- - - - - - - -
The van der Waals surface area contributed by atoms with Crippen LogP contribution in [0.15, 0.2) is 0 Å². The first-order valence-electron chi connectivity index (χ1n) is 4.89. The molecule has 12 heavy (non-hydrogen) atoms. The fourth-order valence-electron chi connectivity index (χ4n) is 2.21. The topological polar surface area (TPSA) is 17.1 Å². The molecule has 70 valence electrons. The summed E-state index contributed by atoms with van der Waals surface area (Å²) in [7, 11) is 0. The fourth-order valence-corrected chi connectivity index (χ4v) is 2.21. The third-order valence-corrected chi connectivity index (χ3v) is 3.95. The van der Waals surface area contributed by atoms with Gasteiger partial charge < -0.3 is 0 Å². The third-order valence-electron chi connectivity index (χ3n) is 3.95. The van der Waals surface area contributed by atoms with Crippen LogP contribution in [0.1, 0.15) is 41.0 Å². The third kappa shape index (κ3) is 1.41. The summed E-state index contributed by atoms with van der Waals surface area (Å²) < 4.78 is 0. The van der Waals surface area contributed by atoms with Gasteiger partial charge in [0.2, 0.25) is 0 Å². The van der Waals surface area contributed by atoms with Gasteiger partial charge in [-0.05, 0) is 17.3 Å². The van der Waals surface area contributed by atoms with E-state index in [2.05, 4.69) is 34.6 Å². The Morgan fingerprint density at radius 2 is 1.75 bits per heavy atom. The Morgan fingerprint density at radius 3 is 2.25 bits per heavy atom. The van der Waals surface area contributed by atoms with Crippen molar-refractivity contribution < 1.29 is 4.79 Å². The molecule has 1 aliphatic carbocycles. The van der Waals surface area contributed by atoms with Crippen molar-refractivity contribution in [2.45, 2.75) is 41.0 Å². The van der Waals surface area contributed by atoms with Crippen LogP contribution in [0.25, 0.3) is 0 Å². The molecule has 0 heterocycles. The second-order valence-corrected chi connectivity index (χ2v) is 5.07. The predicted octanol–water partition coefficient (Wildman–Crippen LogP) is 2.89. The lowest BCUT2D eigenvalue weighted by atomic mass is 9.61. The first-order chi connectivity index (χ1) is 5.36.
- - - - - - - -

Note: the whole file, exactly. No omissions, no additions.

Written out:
The van der Waals surface area contributed by atoms with Crippen LogP contribution in [0.15, 0.2) is 0 Å². The first-order valence-electron chi connectivity index (χ1n) is 4.89. The molecule has 12 heavy (non-hydrogen) atoms. The fourth-order valence-electron chi connectivity index (χ4n) is 2.21. The topological polar surface area (TPSA) is 17.1 Å². The molecule has 70 valence electrons. The summed E-state index contributed by atoms with van der Waals surface area (Å²) in [7, 11) is 0. The fourth-order valence-corrected chi connectivity index (χ4v) is 2.21. The third-order valence-corrected chi connectivity index (χ3v) is 3.95. The van der Waals surface area contributed by atoms with Gasteiger partial charge < -0.3 is 0 Å². The third-order valence-electron chi connectivity index (χ3n) is 3.95. The van der Waals surface area contributed by atoms with Crippen LogP contribution in [0.1, 0.15) is 41.0 Å². The third kappa shape index (κ3) is 1.41. The summed E-state index contributed by atoms with van der Waals surface area (Å²) < 4.78 is 0. The van der Waals surface area contributed by atoms with Gasteiger partial charge in [0.2, 0.25) is 0 Å². The van der Waals surface area contributed by atoms with Gasteiger partial charge in [-0.05, 0) is 17.3 Å². The van der Waals surface area contributed by atoms with E-state index in [2.05, 4.69) is 34.6 Å². The Morgan fingerprint density at radius 2 is 1.75 bits per heavy atom. The Morgan fingerprint density at radius 3 is 2.25 bits per heavy atom. The van der Waals surface area contributed by atoms with Crippen molar-refractivity contribution < 1.29 is 4.79 Å². The molecule has 1 aliphatic carbocycles. The van der Waals surface area contributed by atoms with Crippen molar-refractivity contribution in [2.45, 2.75) is 41.0 Å². The van der Waals surface area contributed by atoms with Crippen LogP contribution in [0.25, 0.3) is 0 Å². The molecule has 0 heterocycles. The second-order valence-corrected chi connectivity index (χ2v) is 5.07. The predicted octanol–water partition coefficient (Wildman–Crippen LogP) is 2.89. The lowest BCUT2D eigenvalue weighted by atomic mass is 9.61. The first-order chi connectivity index (χ1) is 5.36.